Change management

Force-field analysis

At this point, we need to discuss those factors, which may contribute to change within the company as well as those forces that may prevent it. For this purpose, Force-Field Analysis, introduced by Kurt Levin, can be a very helpful tool (Daft & Marcic, 2008, p 308). It can be presented in this way:

Force-field analysis

In this diagram, we have marked out those factors which can either promote change within the company or dissuade management from doing it. The most difficult obstacles to change are the unwillingness of the personnel and low awareness of the customers. However, these obstacles can be overcome by creating products that suit best the demands of their potential customer: hotels, medical institutions, and airports. Undoubtedly, this change will involve additional expenses, but this investment will break even after a year. Overall, these innovations will raise the company to a higher level of efficiency and profitability.

Strategic leadership

Strategic leadership is one of the essential components of a companys success. The leader is the person, who motivates others, gives them an incentive to improve their skills; he or she gives them an example to follow. One of the major tasks, performed by this individual is the development of vision. The vision outlines the major objectives which the firm wants to attain. It aims to inspire people and make them share the views of the leader. Additionally, he or she must also convince them that this plan is realistic and feasible. In respect, we need to draw a distinct line between the leader and manager; very often these notions are confused. Management is more concerned with the procedural part of workplace activities, while leadership concentrates on motivation, setting directions. Moreover, the sources of their power differ from one another: the leader relies on trust and persuasion, while the manager can resort to coercion and compulsion.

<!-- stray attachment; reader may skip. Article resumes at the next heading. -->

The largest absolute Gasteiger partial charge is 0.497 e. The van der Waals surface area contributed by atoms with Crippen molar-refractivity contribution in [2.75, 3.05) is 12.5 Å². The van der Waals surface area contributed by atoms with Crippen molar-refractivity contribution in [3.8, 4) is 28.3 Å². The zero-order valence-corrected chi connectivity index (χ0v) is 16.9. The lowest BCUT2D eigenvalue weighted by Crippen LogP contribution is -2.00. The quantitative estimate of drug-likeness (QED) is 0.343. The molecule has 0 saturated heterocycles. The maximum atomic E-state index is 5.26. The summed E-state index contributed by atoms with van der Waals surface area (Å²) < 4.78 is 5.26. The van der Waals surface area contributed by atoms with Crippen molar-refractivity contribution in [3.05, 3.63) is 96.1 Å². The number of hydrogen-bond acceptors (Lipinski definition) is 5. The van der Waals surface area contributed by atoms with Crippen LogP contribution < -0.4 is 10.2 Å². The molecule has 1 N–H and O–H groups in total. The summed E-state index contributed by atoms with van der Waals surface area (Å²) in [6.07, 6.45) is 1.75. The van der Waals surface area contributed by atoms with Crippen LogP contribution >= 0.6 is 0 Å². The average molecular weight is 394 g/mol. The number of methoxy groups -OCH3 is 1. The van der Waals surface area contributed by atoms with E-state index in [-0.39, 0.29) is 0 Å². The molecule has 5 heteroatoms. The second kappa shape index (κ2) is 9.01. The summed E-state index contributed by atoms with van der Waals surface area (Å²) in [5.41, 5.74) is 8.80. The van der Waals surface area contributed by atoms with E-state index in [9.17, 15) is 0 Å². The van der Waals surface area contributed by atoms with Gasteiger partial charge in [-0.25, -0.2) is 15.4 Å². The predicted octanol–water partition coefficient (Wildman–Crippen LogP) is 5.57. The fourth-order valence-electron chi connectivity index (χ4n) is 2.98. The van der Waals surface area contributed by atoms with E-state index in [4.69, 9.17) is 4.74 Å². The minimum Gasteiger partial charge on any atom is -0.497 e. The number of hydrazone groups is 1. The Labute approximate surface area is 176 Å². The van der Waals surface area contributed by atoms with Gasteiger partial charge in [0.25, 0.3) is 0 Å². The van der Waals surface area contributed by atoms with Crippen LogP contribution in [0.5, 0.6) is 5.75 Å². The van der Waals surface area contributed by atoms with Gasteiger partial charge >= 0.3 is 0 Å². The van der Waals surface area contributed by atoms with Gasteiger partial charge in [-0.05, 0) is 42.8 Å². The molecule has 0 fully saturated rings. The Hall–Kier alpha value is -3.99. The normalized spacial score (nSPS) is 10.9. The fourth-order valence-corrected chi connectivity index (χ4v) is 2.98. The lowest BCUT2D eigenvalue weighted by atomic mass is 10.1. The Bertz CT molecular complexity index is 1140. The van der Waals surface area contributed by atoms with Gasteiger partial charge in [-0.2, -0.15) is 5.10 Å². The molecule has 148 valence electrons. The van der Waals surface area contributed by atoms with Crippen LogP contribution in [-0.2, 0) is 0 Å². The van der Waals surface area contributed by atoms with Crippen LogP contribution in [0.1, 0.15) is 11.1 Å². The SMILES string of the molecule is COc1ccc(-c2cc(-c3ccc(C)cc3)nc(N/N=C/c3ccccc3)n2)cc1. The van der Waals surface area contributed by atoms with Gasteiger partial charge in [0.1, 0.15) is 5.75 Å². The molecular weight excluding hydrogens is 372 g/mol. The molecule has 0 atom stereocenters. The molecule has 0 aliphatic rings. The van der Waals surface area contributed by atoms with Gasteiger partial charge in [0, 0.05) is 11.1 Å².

There are several leadership styles: dictatorial or autocratic and democratic or liberal (John & Gilles, 1996, p 320). People, who prefer the first approach to management, do not include others in the decision-making. Such a person wants to be the only player: others just have to carry out his or her orders. In turn, other leaders are more liberal in their treatment of their subordinates. For them, it is much more convenient to consult other members of the team. There is a different scenario: some managers almost do not intervene in the work of employees. On the one hand, we can argue that democratic leadership is most useful. Yet under some circumstances, the leader has to be autocratic, especially if the situation requires swift action. The person, who is at the head of this lift manufacturing firm, must alternate leadership styles to achieve results.

Reference List

Beardwell J & Claydon T (2007). Human resource management: a contemporary approach. NY: Pearson Education.

Cameron E. (2004). Making sense of change management: a complete guide to the models, tools & techniques of organizational change. Kogan Page Publishers.

Chawla S. & Renesch J (2006). Learning Organizations: Developing Cultures for Tomorrow’s Workplace. Productivity Press.

Daft R & Marcic D. (2008). Understanding Management. NY: Cengage Learning.

Daft R & Marcic D. (2009). Management: The New Workplace 6th Edition. South Western College.

Davis F.W. & Mandrodt (1996). Customer-responsive management: the flexible advantage. Wiley-Blackwell.

John R & Gilles R.L 1996. Global business strategy. New Jersey: Cengage Learning EMEA.

Johnson G. Scholes K, & Whittington R. (2008). Exploring corporate strategy. Pearson Education.

Miner. J. (2002). Organizational behavior: foundations, theories, and analyses. NY: Oxford University Press US.

Rogers E (2003). Diffusión of innovations. Free Press.